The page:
Borage, the Starflower Herb
The starflower herb, also called borage, is a wonderful addition to a roomy garden.
An annual, self-seeding herb, borage is both edible and eminently attractive— not only to humans, but to pollinators as well.
Because it attracts bees and beneficial wasps, it's an excellent companion for fruiting plants like strawberries. Butterflies and moths are also drawn to borage's star-shaped blooms, and some butterflies use it as a host plant. I've seen hummingbirds on the borage plants in our garden too. Japanese beetles like to munch on it as well.
Gardeners should allow borage plenty of room. It can be resown from its own seed about every four weeks. It's also a dependable self-seeder; planted once, it's likely to come back year after year.
Good for the garden
Borage improves the gardens in which it grows, and not only by attracting pollinators and providing them with food and, sometimes, shelter.
Once its flower stalks develop, borage is a tall plant, anywhere from one to five feet, so it provides shade for lettuces and other shade-loving vegetables as well as herbs like basil.
Borage can also be used like green manure. Simply chop it into the ground to feed the soil at the end of the growing season.
Good for you
The feel-good herb
Borage is good for gardeners too. Its young leaves and flowers add a lovely cucumber-like flavor to dishes and drinks.
According to herb lore, borage flowers, stems and leaves also have a salutary effect comparable to that of the mood-elevator St. John's wort. WebMD credits borage with anti-inflammatory and antioxidant properties as well.
I have read contradictory accounts of borage's suitability for pregnant women. While some articles claim expectant mothers should avoid borage, others tout it as an effective herb for increasing lactation.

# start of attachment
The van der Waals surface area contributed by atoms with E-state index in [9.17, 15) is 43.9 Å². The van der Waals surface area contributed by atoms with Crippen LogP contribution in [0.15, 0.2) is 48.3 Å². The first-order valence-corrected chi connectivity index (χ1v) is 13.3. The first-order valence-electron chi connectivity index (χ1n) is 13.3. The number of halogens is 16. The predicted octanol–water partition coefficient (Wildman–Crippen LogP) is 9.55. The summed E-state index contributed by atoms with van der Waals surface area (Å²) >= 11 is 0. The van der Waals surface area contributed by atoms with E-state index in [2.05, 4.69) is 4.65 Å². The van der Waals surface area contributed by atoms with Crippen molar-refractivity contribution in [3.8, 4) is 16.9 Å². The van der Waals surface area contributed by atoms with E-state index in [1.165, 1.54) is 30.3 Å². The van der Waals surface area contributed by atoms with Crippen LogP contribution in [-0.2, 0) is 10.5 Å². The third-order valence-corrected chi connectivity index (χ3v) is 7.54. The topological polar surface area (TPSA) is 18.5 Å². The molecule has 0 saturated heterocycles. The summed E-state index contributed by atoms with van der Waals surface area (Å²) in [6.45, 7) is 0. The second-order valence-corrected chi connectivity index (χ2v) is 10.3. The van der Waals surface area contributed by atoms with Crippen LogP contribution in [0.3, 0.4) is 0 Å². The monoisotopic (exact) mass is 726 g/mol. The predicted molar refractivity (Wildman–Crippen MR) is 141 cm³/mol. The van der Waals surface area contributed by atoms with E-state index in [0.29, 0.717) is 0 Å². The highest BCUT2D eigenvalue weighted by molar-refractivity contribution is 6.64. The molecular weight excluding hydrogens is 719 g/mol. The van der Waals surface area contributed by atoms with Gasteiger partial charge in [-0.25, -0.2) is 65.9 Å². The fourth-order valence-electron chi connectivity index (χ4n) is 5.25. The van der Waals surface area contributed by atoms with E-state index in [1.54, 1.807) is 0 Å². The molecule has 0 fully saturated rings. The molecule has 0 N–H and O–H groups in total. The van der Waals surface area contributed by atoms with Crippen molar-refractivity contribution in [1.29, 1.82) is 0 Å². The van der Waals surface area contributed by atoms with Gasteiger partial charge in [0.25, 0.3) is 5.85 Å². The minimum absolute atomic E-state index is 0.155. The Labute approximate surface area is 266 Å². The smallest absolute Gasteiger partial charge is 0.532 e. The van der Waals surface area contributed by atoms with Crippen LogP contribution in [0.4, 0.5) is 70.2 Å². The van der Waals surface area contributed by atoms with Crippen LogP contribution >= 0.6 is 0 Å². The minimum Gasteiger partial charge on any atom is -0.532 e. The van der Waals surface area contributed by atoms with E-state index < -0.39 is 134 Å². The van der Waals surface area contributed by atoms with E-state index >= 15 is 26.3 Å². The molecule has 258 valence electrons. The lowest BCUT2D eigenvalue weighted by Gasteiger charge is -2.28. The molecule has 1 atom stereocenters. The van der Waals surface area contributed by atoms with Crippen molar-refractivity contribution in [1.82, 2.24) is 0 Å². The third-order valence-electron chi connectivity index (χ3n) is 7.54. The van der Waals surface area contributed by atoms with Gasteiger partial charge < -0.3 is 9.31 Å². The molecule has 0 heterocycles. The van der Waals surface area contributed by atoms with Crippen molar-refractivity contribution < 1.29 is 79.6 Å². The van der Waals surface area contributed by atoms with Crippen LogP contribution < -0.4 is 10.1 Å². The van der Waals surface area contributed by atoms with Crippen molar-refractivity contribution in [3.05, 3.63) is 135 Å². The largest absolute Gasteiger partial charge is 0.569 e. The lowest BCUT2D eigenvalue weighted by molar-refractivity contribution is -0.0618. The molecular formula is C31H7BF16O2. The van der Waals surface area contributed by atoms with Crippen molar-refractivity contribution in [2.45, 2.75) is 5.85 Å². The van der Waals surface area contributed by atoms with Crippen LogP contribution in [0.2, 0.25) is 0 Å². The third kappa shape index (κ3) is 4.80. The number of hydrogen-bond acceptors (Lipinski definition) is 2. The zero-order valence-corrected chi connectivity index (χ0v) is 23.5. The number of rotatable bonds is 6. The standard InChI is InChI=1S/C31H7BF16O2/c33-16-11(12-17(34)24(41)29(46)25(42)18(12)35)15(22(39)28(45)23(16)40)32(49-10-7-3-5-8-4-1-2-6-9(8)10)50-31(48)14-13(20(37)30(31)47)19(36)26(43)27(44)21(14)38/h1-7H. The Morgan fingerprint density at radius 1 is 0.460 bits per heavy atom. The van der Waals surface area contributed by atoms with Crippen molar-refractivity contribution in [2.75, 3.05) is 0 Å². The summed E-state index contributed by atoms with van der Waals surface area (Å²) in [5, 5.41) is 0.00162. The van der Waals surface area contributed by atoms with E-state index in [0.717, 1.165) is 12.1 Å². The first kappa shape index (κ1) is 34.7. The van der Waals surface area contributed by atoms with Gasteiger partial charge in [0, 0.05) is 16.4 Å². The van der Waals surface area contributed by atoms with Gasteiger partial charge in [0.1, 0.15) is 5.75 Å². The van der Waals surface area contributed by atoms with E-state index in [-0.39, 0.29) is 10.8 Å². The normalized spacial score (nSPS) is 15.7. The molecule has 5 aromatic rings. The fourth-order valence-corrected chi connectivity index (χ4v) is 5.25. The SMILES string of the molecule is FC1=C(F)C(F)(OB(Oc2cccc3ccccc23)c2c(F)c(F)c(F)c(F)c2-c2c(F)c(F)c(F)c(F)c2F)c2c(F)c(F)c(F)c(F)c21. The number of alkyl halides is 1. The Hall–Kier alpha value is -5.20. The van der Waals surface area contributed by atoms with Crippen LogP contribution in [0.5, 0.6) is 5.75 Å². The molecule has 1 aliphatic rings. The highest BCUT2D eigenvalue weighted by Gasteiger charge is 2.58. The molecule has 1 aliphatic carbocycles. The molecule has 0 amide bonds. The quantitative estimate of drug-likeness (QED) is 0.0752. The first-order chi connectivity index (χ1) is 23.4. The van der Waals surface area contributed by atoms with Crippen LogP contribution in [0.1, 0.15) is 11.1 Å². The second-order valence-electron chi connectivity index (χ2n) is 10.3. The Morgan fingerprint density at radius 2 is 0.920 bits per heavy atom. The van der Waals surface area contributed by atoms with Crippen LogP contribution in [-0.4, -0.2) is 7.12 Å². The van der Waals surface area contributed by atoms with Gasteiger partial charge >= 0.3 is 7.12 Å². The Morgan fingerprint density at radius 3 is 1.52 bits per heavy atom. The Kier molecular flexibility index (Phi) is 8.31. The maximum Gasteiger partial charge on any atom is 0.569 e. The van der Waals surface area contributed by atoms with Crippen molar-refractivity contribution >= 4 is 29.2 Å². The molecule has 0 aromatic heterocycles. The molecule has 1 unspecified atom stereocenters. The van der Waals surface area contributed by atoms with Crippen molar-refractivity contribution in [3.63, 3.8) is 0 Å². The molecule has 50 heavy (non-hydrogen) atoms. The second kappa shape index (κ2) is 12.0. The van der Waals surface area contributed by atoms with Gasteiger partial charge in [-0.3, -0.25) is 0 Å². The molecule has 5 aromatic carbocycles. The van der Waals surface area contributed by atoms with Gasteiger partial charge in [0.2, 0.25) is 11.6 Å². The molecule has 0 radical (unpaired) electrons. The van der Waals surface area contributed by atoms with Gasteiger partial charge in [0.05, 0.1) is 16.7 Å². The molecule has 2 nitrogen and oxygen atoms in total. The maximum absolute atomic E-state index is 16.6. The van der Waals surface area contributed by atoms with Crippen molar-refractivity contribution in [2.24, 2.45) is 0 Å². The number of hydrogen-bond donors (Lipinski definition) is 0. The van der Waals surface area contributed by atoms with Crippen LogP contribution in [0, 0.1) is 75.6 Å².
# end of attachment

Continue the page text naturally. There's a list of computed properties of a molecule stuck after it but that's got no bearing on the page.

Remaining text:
To be on the safe side, of course, pregnant women should consult their doctor before taking any medicine, including herbal remedies.
How do you say "borage"?
I watched several videos on YouTube during which the hosts pronounced borage bor-'ahj. But it's more comfortably pronounced ˈbȯr-ij, with the accent on the first syllable.
To listen to "borage" being spoken, go to Cambridge Dictionaries Online.
Don't like the sound of the word borage? Borage's scientific name is Borago officinalis.
You can also call it by one of its many common names, which include starflower, fleur de bourrache, ox's tongue, common bugloss and cool tankard.
Borage flowers are star-shaped with five flat petals (a great landing pad for pollinators) and protruding black anthers, which carry pollen.
When the flowers first open, they are pink, then they darken to blue or purple.
Like its leaves, borage flowers are edible. They may be added to drinks, soups and salads. Candied, they make an extremely pretty garnish for cakes, petit fours, cupcakes and homemade candies.
The benefits of borage
As a Companion
For Attracting Pollinators
As a Medicinal Herb*
In the Kitchen
Attracts pollinators squash & other fruiting plants like strawberries need to produce fruit.
Borage oil is good for skin conditions like eczema.